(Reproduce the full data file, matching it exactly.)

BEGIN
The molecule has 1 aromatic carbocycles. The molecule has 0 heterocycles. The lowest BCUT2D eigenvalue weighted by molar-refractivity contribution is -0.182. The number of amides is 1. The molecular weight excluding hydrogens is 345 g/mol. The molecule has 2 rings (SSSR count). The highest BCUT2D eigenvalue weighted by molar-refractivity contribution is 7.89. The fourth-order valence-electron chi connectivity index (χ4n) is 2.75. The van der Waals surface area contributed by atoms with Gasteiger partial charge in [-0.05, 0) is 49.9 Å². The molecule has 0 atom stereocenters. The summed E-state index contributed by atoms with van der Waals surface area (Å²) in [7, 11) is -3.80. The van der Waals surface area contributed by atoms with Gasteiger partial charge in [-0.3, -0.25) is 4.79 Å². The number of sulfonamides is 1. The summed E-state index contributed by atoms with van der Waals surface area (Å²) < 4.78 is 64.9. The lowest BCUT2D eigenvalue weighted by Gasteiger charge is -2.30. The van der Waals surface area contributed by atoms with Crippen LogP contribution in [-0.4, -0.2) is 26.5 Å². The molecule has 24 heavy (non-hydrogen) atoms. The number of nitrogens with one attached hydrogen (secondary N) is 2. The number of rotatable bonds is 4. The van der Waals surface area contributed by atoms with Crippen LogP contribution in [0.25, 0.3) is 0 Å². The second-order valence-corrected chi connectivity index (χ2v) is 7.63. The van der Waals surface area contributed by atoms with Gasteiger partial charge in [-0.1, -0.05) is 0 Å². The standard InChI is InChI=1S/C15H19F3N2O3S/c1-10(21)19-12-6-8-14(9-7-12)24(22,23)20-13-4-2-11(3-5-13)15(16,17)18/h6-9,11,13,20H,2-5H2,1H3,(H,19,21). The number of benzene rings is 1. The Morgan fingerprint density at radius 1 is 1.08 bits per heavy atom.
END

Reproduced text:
The molecule has 1 aromatic carbocycles. The molecule has 0 heterocycles. The lowest BCUT2D eigenvalue weighted by molar-refractivity contribution is -0.182. The number of amides is 1. The molecular weight excluding hydrogens is 345 g/mol. The molecule has 2 rings (SSSR count). The highest BCUT2D eigenvalue weighted by molar-refractivity contribution is 7.89. The fourth-order valence-electron chi connectivity index (χ4n) is 2.75. The van der Waals surface area contributed by atoms with Gasteiger partial charge in [-0.05, 0) is 49.9 Å². The molecule has 0 atom stereocenters. The summed E-state index contributed by atoms with van der Waals surface area (Å²) in [7, 11) is -3.80. The van der Waals surface area contributed by atoms with Gasteiger partial charge in [-0.3, -0.25) is 4.79 Å². The number of sulfonamides is 1. The summed E-state index contributed by atoms with van der Waals surface area (Å²) < 4.78 is 64.9. The lowest BCUT2D eigenvalue weighted by Gasteiger charge is -2.30. The van der Waals surface area contributed by atoms with Crippen LogP contribution in [-0.4, -0.2) is 26.5 Å². The molecule has 24 heavy (non-hydrogen) atoms. The number of nitrogens with one attached hydrogen (secondary N) is 2. The number of rotatable bonds is 4. The van der Waals surface area contributed by atoms with Crippen LogP contribution in [0.25, 0.3) is 0 Å². The second-order valence-corrected chi connectivity index (χ2v) is 7.63. The van der Waals surface area contributed by atoms with Gasteiger partial charge in [-0.1, -0.05) is 0 Å². The standard InChI is InChI=1S/C15H19F3N2O3S/c1-10(21)19-12-6-8-14(9-7-12)24(22,23)20-13-4-2-11(3-5-13)15(16,17)18/h6-9,11,13,20H,2-5H2,1H3,(H,19,21). The number of benzene rings is 1. The Morgan fingerprint density at radius 1 is 1.08 bits per heavy atom.